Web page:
This is an attempt to study the Supply and Demand Curves in shipping and see how this affects the freight rates.
The demand for shipping, like that for all forms of freight transport results from the final consumers demand for goods; it is not a direct demand but a derived demand. Shipping is a factor which is not demanded for its own sake but is derived from the demand for the goods that are being transported. This demand is closely related to the growth in world income, which has a major influence on the level of seaborne trade. The average distance of hauls, cost of transportation and other factors particularly international crises have an important effect on the demand for shipping.
Demand for shipping
The demand for shipping is dependant on the amount of international trade generated between countries. Seaborne trade accounts for about 75% of international movement. The most important factors affecting trade are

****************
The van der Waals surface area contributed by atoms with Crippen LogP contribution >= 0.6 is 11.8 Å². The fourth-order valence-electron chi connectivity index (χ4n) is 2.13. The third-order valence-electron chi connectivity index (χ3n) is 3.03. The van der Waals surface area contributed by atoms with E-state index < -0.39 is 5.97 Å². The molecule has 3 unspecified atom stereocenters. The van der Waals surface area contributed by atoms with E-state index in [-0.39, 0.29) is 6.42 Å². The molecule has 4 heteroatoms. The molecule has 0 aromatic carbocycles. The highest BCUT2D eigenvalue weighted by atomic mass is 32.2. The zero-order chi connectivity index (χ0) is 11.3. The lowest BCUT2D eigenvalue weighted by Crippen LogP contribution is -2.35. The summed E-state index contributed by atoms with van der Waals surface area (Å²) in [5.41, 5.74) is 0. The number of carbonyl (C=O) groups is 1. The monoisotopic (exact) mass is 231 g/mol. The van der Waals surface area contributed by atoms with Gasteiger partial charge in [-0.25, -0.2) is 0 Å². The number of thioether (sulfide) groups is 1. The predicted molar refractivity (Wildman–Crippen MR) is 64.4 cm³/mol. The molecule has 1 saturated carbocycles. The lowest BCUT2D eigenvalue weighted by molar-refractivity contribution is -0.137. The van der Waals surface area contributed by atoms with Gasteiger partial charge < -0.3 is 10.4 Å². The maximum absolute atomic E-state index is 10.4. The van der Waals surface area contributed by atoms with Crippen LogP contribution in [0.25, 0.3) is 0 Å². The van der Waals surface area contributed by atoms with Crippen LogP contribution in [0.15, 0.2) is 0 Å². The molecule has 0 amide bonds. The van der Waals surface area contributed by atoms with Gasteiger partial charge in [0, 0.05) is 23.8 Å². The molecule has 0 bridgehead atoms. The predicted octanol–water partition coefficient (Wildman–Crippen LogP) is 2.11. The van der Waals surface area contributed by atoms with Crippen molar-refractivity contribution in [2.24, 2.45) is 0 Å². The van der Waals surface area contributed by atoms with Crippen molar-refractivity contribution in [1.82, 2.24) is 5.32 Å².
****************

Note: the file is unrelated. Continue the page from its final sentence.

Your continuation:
The level of world economic activity and particularly OECD countries
The volume of seaborne trade generated and its major components
Distance over which the cargo is hauled
Freight rates and external factors and events
Demand Curve in shipping.
The Demand for shipping is inelastic. A customer for shipping services will not stop importing the commodities only because the freight rates are too high. Consider for example a steel plant even if the freight rates are high the import of coal and iron will continue. In the short term and industrial company will need to continue to buy and ship the goods that are need for continuing the production. In the medium to long term however alternate means of transport, or even alternate sources maybe considered to offset the increase cost of shipping. Hence the shape of the demand curve would be as below.
The total of the world merchant fleet is the total supply in tonnage terms. The shape of the supply curve in the short run is as shown below....